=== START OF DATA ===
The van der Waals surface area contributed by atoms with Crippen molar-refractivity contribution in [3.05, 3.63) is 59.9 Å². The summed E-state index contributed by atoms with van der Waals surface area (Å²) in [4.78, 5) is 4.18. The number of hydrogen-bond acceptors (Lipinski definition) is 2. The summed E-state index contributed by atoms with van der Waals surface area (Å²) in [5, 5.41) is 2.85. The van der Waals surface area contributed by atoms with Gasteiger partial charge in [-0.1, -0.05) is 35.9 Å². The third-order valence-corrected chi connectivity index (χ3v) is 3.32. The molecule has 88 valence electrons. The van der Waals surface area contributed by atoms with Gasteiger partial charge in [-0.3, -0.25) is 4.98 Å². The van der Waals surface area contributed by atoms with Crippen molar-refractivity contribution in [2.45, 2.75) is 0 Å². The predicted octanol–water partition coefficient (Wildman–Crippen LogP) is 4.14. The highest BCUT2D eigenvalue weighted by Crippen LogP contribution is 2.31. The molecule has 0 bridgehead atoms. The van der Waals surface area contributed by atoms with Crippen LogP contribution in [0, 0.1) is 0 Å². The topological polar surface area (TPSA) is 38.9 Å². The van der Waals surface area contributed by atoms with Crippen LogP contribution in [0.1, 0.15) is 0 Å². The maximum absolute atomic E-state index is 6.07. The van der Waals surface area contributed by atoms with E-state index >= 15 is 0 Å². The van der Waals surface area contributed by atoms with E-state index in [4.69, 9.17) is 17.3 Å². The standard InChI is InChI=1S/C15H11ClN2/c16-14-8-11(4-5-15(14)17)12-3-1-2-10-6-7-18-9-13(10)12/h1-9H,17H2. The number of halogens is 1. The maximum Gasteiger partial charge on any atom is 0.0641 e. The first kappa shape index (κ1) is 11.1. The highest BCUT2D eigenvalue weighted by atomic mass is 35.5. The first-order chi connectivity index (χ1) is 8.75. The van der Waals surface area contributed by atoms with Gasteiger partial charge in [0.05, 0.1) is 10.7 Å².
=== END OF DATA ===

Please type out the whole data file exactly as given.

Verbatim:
The van der Waals surface area contributed by atoms with Crippen molar-refractivity contribution in [3.05, 3.63) is 59.9 Å². The summed E-state index contributed by atoms with van der Waals surface area (Å²) in [4.78, 5) is 4.18. The number of hydrogen-bond acceptors (Lipinski definition) is 2. The summed E-state index contributed by atoms with van der Waals surface area (Å²) in [5, 5.41) is 2.85. The van der Waals surface area contributed by atoms with Gasteiger partial charge in [-0.1, -0.05) is 35.9 Å². The third-order valence-corrected chi connectivity index (χ3v) is 3.32. The molecule has 88 valence electrons. The van der Waals surface area contributed by atoms with Gasteiger partial charge in [-0.3, -0.25) is 4.98 Å². The van der Waals surface area contributed by atoms with Crippen molar-refractivity contribution in [2.45, 2.75) is 0 Å². The predicted octanol–water partition coefficient (Wildman–Crippen LogP) is 4.14. The highest BCUT2D eigenvalue weighted by Crippen LogP contribution is 2.31. The molecule has 0 bridgehead atoms. The van der Waals surface area contributed by atoms with Crippen LogP contribution in [0, 0.1) is 0 Å². The topological polar surface area (TPSA) is 38.9 Å². The van der Waals surface area contributed by atoms with Crippen LogP contribution in [0.1, 0.15) is 0 Å². The maximum absolute atomic E-state index is 6.07. The van der Waals surface area contributed by atoms with E-state index >= 15 is 0 Å². The van der Waals surface area contributed by atoms with E-state index in [4.69, 9.17) is 17.3 Å². The standard InChI is InChI=1S/C15H11ClN2/c16-14-8-11(4-5-15(14)17)12-3-1-2-10-6-7-18-9-13(10)12/h1-9H,17H2. The number of halogens is 1. The maximum Gasteiger partial charge on any atom is 0.0641 e. The first kappa shape index (κ1) is 11.1. The highest BCUT2D eigenvalue weighted by atomic mass is 35.5. The first-order chi connectivity index (χ1) is 8.75. The van der Waals surface area contributed by atoms with Gasteiger partial charge in [0.05, 0.1) is 10.7 Å².